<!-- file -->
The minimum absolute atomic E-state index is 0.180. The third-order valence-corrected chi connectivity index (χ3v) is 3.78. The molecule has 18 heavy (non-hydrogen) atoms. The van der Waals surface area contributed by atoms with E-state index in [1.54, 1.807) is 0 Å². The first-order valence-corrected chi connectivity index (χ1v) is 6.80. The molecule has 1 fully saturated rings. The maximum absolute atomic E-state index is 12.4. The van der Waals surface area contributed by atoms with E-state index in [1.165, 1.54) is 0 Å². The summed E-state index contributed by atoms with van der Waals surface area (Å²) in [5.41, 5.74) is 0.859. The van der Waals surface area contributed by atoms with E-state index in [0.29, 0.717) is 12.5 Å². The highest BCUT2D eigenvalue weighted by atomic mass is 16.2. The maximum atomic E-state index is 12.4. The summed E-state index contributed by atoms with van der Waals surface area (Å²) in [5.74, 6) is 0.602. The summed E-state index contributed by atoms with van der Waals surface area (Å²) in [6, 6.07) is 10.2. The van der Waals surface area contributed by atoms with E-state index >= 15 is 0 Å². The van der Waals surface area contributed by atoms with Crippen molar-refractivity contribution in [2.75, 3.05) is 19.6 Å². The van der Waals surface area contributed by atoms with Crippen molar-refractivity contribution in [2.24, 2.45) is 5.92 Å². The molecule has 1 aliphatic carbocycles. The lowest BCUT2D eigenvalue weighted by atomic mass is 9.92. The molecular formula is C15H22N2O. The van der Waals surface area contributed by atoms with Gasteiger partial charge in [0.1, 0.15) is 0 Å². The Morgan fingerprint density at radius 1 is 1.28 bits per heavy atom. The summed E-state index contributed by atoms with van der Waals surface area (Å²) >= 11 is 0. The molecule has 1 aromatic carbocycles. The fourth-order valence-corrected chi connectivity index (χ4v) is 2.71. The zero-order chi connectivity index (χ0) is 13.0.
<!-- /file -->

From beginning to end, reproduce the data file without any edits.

The minimum absolute atomic E-state index is 0.180. The third-order valence-corrected chi connectivity index (χ3v) is 3.78. The molecule has 18 heavy (non-hydrogen) atoms. The van der Waals surface area contributed by atoms with E-state index in [1.54, 1.807) is 0 Å². The first-order valence-corrected chi connectivity index (χ1v) is 6.80. The molecule has 1 fully saturated rings. The maximum absolute atomic E-state index is 12.4. The van der Waals surface area contributed by atoms with E-state index in [1.165, 1.54) is 0 Å². The summed E-state index contributed by atoms with van der Waals surface area (Å²) in [5.41, 5.74) is 0.859. The van der Waals surface area contributed by atoms with E-state index in [0.29, 0.717) is 12.5 Å². The highest BCUT2D eigenvalue weighted by atomic mass is 16.2. The maximum atomic E-state index is 12.4. The summed E-state index contributed by atoms with van der Waals surface area (Å²) in [5.74, 6) is 0.602. The summed E-state index contributed by atoms with van der Waals surface area (Å²) in [6, 6.07) is 10.2. The van der Waals surface area contributed by atoms with E-state index >= 15 is 0 Å². The van der Waals surface area contributed by atoms with Crippen molar-refractivity contribution in [2.75, 3.05) is 19.6 Å². The van der Waals surface area contributed by atoms with Crippen molar-refractivity contribution in [2.24, 2.45) is 5.92 Å². The molecule has 1 aliphatic carbocycles. The lowest BCUT2D eigenvalue weighted by atomic mass is 9.92. The molecular formula is C15H22N2O. The van der Waals surface area contributed by atoms with Gasteiger partial charge in [0.1, 0.15) is 0 Å². The Morgan fingerprint density at radius 1 is 1.28 bits per heavy atom. The summed E-state index contributed by atoms with van der Waals surface area (Å²) >= 11 is 0. The molecule has 1 aromatic carbocycles. The fourth-order valence-corrected chi connectivity index (χ4v) is 2.71. The zero-order chi connectivity index (χ0) is 13.0.